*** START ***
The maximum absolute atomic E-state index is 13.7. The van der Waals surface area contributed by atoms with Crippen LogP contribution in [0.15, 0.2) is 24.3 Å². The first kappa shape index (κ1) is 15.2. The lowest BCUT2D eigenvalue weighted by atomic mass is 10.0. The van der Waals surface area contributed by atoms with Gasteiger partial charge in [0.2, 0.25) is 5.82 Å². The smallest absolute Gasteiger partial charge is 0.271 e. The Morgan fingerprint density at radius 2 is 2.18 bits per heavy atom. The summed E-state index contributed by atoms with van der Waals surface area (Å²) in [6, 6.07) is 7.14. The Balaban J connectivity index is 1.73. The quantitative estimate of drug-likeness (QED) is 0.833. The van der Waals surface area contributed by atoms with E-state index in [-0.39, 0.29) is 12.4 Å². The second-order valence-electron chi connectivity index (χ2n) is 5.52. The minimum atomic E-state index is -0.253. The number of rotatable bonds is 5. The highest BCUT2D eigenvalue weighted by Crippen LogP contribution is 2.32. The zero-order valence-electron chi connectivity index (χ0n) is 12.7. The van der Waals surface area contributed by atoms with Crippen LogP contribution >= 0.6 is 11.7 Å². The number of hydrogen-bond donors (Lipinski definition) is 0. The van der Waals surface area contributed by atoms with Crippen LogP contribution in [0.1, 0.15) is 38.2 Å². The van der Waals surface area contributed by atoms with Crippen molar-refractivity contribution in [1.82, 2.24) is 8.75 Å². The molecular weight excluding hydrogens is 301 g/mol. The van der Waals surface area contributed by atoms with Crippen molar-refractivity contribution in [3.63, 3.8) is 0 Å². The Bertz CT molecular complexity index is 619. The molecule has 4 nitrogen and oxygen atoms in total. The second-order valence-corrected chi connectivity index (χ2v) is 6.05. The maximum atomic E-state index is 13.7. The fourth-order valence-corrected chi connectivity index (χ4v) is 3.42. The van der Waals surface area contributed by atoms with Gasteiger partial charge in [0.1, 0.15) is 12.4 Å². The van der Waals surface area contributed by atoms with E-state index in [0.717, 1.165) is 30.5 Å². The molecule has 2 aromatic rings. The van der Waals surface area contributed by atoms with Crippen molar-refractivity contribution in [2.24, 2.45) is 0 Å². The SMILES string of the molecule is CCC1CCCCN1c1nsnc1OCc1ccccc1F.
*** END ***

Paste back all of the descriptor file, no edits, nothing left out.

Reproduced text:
The maximum absolute atomic E-state index is 13.7. The van der Waals surface area contributed by atoms with Crippen LogP contribution in [0.15, 0.2) is 24.3 Å². The first kappa shape index (κ1) is 15.2. The lowest BCUT2D eigenvalue weighted by atomic mass is 10.0. The van der Waals surface area contributed by atoms with Gasteiger partial charge in [0.2, 0.25) is 5.82 Å². The smallest absolute Gasteiger partial charge is 0.271 e. The Morgan fingerprint density at radius 2 is 2.18 bits per heavy atom. The summed E-state index contributed by atoms with van der Waals surface area (Å²) in [6, 6.07) is 7.14. The Balaban J connectivity index is 1.73. The quantitative estimate of drug-likeness (QED) is 0.833. The van der Waals surface area contributed by atoms with E-state index in [-0.39, 0.29) is 12.4 Å². The second-order valence-electron chi connectivity index (χ2n) is 5.52. The minimum atomic E-state index is -0.253. The number of rotatable bonds is 5. The highest BCUT2D eigenvalue weighted by Crippen LogP contribution is 2.32. The zero-order valence-electron chi connectivity index (χ0n) is 12.7. The van der Waals surface area contributed by atoms with Crippen LogP contribution >= 0.6 is 11.7 Å². The number of hydrogen-bond donors (Lipinski definition) is 0. The van der Waals surface area contributed by atoms with Crippen LogP contribution in [0.1, 0.15) is 38.2 Å². The van der Waals surface area contributed by atoms with Crippen molar-refractivity contribution in [1.82, 2.24) is 8.75 Å². The molecular weight excluding hydrogens is 301 g/mol. The van der Waals surface area contributed by atoms with Crippen molar-refractivity contribution in [3.63, 3.8) is 0 Å². The Bertz CT molecular complexity index is 619. The molecule has 4 nitrogen and oxygen atoms in total. The second-order valence-corrected chi connectivity index (χ2v) is 6.05. The maximum atomic E-state index is 13.7. The fourth-order valence-corrected chi connectivity index (χ4v) is 3.42. The van der Waals surface area contributed by atoms with Gasteiger partial charge in [0.1, 0.15) is 12.4 Å². The van der Waals surface area contributed by atoms with E-state index in [0.717, 1.165) is 30.5 Å². The molecule has 2 aromatic rings. The van der Waals surface area contributed by atoms with Crippen molar-refractivity contribution in [2.24, 2.45) is 0 Å². The SMILES string of the molecule is CCC1CCCCN1c1nsnc1OCc1ccccc1F.